Moscow marchers condemn Kremlin role in Ukraine war22 september 2014, 10:56
Thousands of Russians on Sunday marched through Moscow to protest against the Kremlin's involvement in the Ukraine crisis, in the country's first major anti-war rally since fighting erupted in April, AFP reports.
A huge column of protesters, including prominent opposition activists, moved through the heart of the capital to condemn Moscow's role in a conflict that has claimed nearly 3,000 lives and pitted Russians against Ukrainians.
Many carried blue and yellow Ukrainian flags and placards emblazoned with slogans such as "No to war" and "Putin, stop lying", chanting: "Ukraine, we are with you."
"I believe that the war has been provoked by Putin," said wheelchair-bound protester Vladimir Kashitsyn, aged 44. "I want Putin to stop meddling in Ukraine's internal affairs."
"This war is a madness and crime against Ukraine, residents of Donbass and Russians," added 34-year-old Igor Yasin.
The rally, dubbed "The Peace March", comes amid a Russian media blackout on the presence of Russian troops in Ukraine.
Kiev and the West say the Kremlin has sent in regular troops to prop up separatists fighting against Kiev. Moscow has denied the claim.
Some chanted slogans of Ukraine's popular uprising, which ousted pro-Kremlin president Viktor Yanukovych in February, such as "Out with the gang" and "Glory to Ukraine".
One of the organisers, Sergei Davidis, put the turnout at "tens of thousands". Police, which tend to downplay the popularity of opposition rallies, said nearly 5,000 had turned up.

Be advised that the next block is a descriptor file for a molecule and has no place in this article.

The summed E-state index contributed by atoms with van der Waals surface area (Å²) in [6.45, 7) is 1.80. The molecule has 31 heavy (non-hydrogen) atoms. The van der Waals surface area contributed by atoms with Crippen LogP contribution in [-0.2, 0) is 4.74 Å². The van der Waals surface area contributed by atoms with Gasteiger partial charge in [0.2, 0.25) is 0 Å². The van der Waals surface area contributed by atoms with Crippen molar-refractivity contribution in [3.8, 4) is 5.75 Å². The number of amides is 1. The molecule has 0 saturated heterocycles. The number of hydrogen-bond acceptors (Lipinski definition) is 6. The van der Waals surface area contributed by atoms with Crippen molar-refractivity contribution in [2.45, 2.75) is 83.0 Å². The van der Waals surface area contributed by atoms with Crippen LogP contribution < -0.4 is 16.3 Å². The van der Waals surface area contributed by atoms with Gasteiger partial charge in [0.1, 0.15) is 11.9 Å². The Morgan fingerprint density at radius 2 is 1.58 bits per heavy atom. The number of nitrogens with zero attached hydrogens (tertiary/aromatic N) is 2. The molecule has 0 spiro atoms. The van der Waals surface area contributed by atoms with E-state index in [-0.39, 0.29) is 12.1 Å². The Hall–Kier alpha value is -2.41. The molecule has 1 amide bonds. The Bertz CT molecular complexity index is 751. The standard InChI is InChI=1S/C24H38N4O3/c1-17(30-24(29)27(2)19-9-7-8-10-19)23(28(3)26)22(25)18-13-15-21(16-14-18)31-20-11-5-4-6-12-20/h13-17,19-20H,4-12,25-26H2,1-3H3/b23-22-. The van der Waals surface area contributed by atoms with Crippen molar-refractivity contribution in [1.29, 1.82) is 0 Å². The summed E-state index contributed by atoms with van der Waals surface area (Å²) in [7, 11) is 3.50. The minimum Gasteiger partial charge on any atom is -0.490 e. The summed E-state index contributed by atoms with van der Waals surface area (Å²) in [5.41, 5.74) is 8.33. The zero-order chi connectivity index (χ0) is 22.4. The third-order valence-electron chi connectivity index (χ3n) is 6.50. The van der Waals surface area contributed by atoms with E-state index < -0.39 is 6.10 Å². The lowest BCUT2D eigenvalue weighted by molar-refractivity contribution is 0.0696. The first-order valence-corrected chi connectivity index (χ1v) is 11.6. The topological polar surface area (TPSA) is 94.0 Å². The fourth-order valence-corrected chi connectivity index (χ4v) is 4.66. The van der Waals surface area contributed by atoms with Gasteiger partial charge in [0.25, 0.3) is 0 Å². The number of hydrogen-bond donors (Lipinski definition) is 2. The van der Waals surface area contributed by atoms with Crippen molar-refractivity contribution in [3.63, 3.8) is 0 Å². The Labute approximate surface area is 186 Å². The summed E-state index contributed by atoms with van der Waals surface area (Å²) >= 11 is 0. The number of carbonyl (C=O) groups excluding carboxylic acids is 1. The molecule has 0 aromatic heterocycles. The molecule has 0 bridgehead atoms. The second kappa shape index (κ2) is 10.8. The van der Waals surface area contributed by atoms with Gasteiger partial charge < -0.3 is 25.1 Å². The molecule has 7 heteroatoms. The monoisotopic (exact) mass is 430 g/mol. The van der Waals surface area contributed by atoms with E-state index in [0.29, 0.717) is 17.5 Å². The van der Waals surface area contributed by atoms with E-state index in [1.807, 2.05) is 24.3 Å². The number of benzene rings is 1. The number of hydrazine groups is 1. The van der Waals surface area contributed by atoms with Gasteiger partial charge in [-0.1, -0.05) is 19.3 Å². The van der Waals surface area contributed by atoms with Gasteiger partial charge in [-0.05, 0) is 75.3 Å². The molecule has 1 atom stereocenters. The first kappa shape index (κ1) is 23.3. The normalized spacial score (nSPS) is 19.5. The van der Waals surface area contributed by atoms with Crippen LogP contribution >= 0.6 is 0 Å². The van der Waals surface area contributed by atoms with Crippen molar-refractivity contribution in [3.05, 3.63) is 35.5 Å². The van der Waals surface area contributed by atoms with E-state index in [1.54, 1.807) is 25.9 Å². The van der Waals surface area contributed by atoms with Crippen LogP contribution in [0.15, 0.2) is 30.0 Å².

Russian national television has portrayed Kiev authorities as a "fascist junta" bent on persecuting Russian-speakers during the conflict.
Following a crackdown on dissent, opposition rallies have become increasingly rare and anyone who dared to publicly question the Kremlin's Ukraine policy has been pilloried.
Organisers had said some 50,000 were expected to attend Sunday's protest, which was approved by Moscow authorities.
Some 1,000 people also turned up for an unsanctioned rally in Russia's second city of Saint Petersburg, an AFP correspondent reported.
Ahead of the Moscow march prominent Russians took to social networks calling on their compatriots to attend.
Yury Ryzhov, a 83-year-old former ambassador to France, urged Russians to protest the Kremlin's "undeclared war". "The bell tolls for thee," he said in a nod to one of Ernest Hemingway's best-known works.
"What have we come to if in our country peace is considered a shame and betrayal and war a matter of honour, valour and heroism?" said television star Leonid Parfyonov.
"One should never forget who began that war, who annexed Crimea," added poet Igor Irtenyev, asking whether Russians could stand by as soldiers were coming home in "pine boxes".
'Cannot remain silent'
A ceasefire agreed between Kiev and pro-Moscow separatists on September 5 to end the fighting in eastern Ukraine has been punctuated by repeated clashes, and many fear it could easily break down.
Organisers of the march demanded that Russian authorities stop their "irresponsible aggressive policies" that lead the country on a path to isolation, economic trouble and growing "fascist tendencies".
"These policies have brought war to Ukraine and cost the lives of thousands of Ukrainians and Russians," they said on Facebook.
"Russian soldiers including conscripts get killed and taken prisoner on Ukrainian territory. This is already direct, undisguised military intervention, which cannot be justified."
The site of exiled Kremlin opponent Mikhail Khodorkovsky, who announced on Saturday he was willing to lead the country in times of crisis, urged Russians to distribute anti-war leaflets.
"The consequences of the Ukraine war do not allow us to remain silent," said the site, khodorkovsky.ru.
Thousands of Russians took to the streets of Moscow on March 15, a day before a controversial referendum in the Russian-annexed Crimea voted to split from Ukraine.